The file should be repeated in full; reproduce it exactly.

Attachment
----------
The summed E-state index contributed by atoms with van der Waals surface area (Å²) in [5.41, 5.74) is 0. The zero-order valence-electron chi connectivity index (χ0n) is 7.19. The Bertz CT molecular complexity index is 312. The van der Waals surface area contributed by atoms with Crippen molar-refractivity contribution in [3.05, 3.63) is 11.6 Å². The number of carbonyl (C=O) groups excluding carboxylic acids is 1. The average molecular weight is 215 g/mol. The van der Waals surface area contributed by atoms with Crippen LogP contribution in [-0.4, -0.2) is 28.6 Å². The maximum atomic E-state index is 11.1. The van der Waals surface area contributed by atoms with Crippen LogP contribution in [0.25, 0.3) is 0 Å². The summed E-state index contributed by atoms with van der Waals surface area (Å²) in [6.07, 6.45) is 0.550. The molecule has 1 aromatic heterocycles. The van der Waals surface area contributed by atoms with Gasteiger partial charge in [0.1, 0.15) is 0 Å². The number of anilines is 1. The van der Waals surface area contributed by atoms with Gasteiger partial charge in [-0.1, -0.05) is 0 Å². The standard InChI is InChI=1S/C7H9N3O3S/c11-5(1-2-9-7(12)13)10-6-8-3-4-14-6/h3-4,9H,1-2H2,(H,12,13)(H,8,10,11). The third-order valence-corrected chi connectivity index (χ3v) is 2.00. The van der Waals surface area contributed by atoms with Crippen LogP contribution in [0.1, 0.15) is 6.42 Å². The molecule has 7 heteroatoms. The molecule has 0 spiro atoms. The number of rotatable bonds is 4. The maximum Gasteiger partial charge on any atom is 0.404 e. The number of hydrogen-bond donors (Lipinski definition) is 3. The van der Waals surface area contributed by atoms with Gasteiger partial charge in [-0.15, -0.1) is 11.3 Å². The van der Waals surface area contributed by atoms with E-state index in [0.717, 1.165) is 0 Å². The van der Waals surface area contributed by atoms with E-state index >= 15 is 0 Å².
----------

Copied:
The summed E-state index contributed by atoms with van der Waals surface area (Å²) in [5.41, 5.74) is 0. The zero-order valence-electron chi connectivity index (χ0n) is 7.19. The Bertz CT molecular complexity index is 312. The van der Waals surface area contributed by atoms with Crippen molar-refractivity contribution in [3.05, 3.63) is 11.6 Å². The number of carbonyl (C=O) groups excluding carboxylic acids is 1. The average molecular weight is 215 g/mol. The van der Waals surface area contributed by atoms with Crippen LogP contribution in [-0.4, -0.2) is 28.6 Å². The maximum atomic E-state index is 11.1. The van der Waals surface area contributed by atoms with Crippen LogP contribution in [0.25, 0.3) is 0 Å². The summed E-state index contributed by atoms with van der Waals surface area (Å²) in [6.07, 6.45) is 0.550. The molecule has 1 aromatic heterocycles. The van der Waals surface area contributed by atoms with Gasteiger partial charge in [0.1, 0.15) is 0 Å². The number of anilines is 1. The van der Waals surface area contributed by atoms with Gasteiger partial charge in [-0.1, -0.05) is 0 Å². The standard InChI is InChI=1S/C7H9N3O3S/c11-5(1-2-9-7(12)13)10-6-8-3-4-14-6/h3-4,9H,1-2H2,(H,12,13)(H,8,10,11). The third-order valence-corrected chi connectivity index (χ3v) is 2.00. The van der Waals surface area contributed by atoms with Crippen LogP contribution in [0.1, 0.15) is 6.42 Å². The molecule has 7 heteroatoms. The molecule has 0 spiro atoms. The number of rotatable bonds is 4. The maximum Gasteiger partial charge on any atom is 0.404 e. The number of hydrogen-bond donors (Lipinski definition) is 3. The van der Waals surface area contributed by atoms with Gasteiger partial charge in [-0.15, -0.1) is 11.3 Å². The van der Waals surface area contributed by atoms with E-state index in [0.717, 1.165) is 0 Å². The van der Waals surface area contributed by atoms with E-state index >= 15 is 0 Å².